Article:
In this painting we can we Blackfriars Bridge in the background reaching across the River Thames with smoke billowing up into the sky behind. On the far right the unmistakable, and instantly recognisable, silhouette of St Pauls also breaks the sky line of the city. Finished in the early 18th Century, St Pauls has been a noticeable addition to the London cityscape ever since.
This work by Wilkinson depicts ‘The Pool’ of London, a stretch of the River Thames from London Bridge to below Limehouse. As part of the Tideway of the Thames, the Pool was navigable by tall-masted vessels bringing coastal and oversea goods to the wharves that originally made up the Port of London. In 1909 the Pool came under the jurisdiction of the Port of London Authority. The docks here thrived until the late 1950s, despite suffering from extreme bomb damage during the Second World War.
The tall-masted ships that Wilkinson has depicted here are perfect examples of traditionally rigged sailing craft of the time. They differ from modern sailing vessels in that they did not use newer materials (such as aluminium and steel) and have more complex rigging as a result. The term tall ship later came into widespread use in the mid-20th century with the advent of Tall Ships’ races. Here, incredible attention to detail has been applied by Wilkinson in the accurate depiction of the various ships rigging, specific attention being given to the ship in the left foreground.
Smoke arises from the city, blending into the clouds. The juxtaposition of the steam ships hint at the unavoidable dominance that steamships would eventually have over the favoured sail ships. Indeed, while sails provided supplementary power to ships with oars, as sails were not designed to sail to windward, steamships’ complete independence from the wind gave them the ability to take shorter routes internationally. The new ability to pass through the Suez and Panama Canals made sailing ships uneconomical.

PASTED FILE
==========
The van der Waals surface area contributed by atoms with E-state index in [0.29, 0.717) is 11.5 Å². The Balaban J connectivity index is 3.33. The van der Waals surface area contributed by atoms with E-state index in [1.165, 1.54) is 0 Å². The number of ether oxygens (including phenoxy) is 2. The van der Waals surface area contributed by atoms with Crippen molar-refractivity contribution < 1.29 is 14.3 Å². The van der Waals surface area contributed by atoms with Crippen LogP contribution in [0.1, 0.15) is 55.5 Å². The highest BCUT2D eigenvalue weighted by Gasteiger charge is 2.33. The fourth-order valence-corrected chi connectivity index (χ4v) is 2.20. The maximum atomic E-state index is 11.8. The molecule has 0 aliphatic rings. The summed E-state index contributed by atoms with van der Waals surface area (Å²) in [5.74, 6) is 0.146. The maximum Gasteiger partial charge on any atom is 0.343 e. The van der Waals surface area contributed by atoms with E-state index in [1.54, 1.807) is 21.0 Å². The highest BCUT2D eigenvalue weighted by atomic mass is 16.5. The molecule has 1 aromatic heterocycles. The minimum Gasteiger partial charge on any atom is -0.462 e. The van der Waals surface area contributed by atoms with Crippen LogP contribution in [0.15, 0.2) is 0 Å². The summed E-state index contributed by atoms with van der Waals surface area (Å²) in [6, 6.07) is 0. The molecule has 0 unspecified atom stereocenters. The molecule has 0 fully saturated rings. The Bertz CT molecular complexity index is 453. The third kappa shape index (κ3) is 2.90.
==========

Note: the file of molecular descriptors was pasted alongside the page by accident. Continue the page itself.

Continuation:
Wilkinson was born in Cambridge, England, and attended Berkhamsted School in Hertfordshire and St Paul’s Cathedral Choir School in London. His early artistic training occurred in the vicinity of Portsmouth and Cornwall, and at the Southsea School of Art, where he would also later teach.
At age 21 he studied academic figure painting in Paris, but was already interested in maritime subjects. Indeed, although early on he studied figure painting in Paris, further study with the river and coastal painter Louis Grier in Cornwall reinforced Wilkinson’s growing belief that he should concentrate on marine subjects, of which he became a master.
Norman Wilkinson was a successful marine painter and illustrator. He was also responsible for developing the concept of “dazzle camouflage” for British warships during the First World War. But it was as a poster artist that he reached his highest artistic level. In 1905, Wilkinson was commissioned by the London and North Western Railways to produce a poster advertising their rail/steam link to Ireland. Recognising the opportunity to create a new approach to railway poster design, he depicted the product as just one element of a broader landscape.
It was the first time this had been done and its revolutionary concept was an important influence in the development of the pictorial poster. He went on to organise the celebrated commissioning of poster designs from members of the Royal Academy for the London Midland and Scottish Railway company in the 1920s. Wilkinson believed that art should play an important part in advertising. His posters were well-planned and executed in broad tones of colour with a skilful use of black to strengthen the design. He was, in his words, “the father and mother of the artistic poster on English railway stations”
His career as an illustrator began with a first acceptance by the Illustrated London News in 1898, a publication with which he was long associated. He travelled widely abroad, in Europe, the Mediterranean area and in North and South America. In both world wars Wilkinson was important in the development of camouflage techniques, and he presented a big series of pictures concerned with the war at sea to the nation.
Wilkinson’s works are on display in the National Maritime Museum, the Royal Academy, the Royal Society of British Artists, the Royal Institute of Painters in Water Colours, the Fine Art Society and the Royal Society of Artists. The Imperial War Museum has over 30 ship models painted in the variety of dazzle schemes by Wilkinson, mostly fro 1917.